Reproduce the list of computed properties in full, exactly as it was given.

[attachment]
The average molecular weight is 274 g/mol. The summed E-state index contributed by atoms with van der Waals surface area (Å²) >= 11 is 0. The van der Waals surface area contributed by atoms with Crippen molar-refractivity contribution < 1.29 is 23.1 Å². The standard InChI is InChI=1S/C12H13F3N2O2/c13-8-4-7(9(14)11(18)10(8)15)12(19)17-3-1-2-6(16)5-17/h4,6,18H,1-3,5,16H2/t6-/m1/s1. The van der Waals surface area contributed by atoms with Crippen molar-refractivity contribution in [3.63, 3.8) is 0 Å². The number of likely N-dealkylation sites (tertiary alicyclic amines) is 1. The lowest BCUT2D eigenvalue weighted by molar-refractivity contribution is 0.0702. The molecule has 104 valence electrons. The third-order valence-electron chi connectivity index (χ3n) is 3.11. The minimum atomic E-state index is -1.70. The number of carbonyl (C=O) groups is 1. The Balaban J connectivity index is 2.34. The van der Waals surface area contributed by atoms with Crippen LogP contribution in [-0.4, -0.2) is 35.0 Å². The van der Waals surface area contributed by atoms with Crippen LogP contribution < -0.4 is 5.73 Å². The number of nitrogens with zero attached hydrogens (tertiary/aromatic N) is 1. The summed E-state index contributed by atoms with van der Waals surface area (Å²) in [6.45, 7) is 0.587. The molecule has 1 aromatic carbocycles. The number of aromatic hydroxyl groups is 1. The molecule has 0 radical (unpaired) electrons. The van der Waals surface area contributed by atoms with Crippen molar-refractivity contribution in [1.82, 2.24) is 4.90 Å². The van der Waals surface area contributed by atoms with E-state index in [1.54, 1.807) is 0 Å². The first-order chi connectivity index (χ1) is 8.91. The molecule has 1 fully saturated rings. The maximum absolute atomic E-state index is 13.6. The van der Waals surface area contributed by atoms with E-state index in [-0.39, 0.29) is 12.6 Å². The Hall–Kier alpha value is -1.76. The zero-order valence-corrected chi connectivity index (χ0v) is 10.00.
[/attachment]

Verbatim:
The average molecular weight is 274 g/mol. The summed E-state index contributed by atoms with van der Waals surface area (Å²) >= 11 is 0. The van der Waals surface area contributed by atoms with Crippen molar-refractivity contribution < 1.29 is 23.1 Å². The standard InChI is InChI=1S/C12H13F3N2O2/c13-8-4-7(9(14)11(18)10(8)15)12(19)17-3-1-2-6(16)5-17/h4,6,18H,1-3,5,16H2/t6-/m1/s1. The van der Waals surface area contributed by atoms with Crippen molar-refractivity contribution in [3.63, 3.8) is 0 Å². The number of likely N-dealkylation sites (tertiary alicyclic amines) is 1. The lowest BCUT2D eigenvalue weighted by molar-refractivity contribution is 0.0702. The molecule has 104 valence electrons. The third-order valence-electron chi connectivity index (χ3n) is 3.11. The minimum atomic E-state index is -1.70. The number of carbonyl (C=O) groups is 1. The Balaban J connectivity index is 2.34. The van der Waals surface area contributed by atoms with Crippen LogP contribution in [-0.4, -0.2) is 35.0 Å². The van der Waals surface area contributed by atoms with Crippen LogP contribution < -0.4 is 5.73 Å². The number of nitrogens with zero attached hydrogens (tertiary/aromatic N) is 1. The summed E-state index contributed by atoms with van der Waals surface area (Å²) in [6.45, 7) is 0.587. The molecule has 1 aromatic carbocycles. The number of aromatic hydroxyl groups is 1. The molecule has 0 radical (unpaired) electrons. The van der Waals surface area contributed by atoms with Crippen molar-refractivity contribution in [1.82, 2.24) is 4.90 Å². The van der Waals surface area contributed by atoms with E-state index in [1.54, 1.807) is 0 Å². The first-order chi connectivity index (χ1) is 8.91. The molecule has 1 fully saturated rings. The maximum absolute atomic E-state index is 13.6. The van der Waals surface area contributed by atoms with E-state index in [-0.39, 0.29) is 12.6 Å². The Hall–Kier alpha value is -1.76. The zero-order valence-corrected chi connectivity index (χ0v) is 10.00.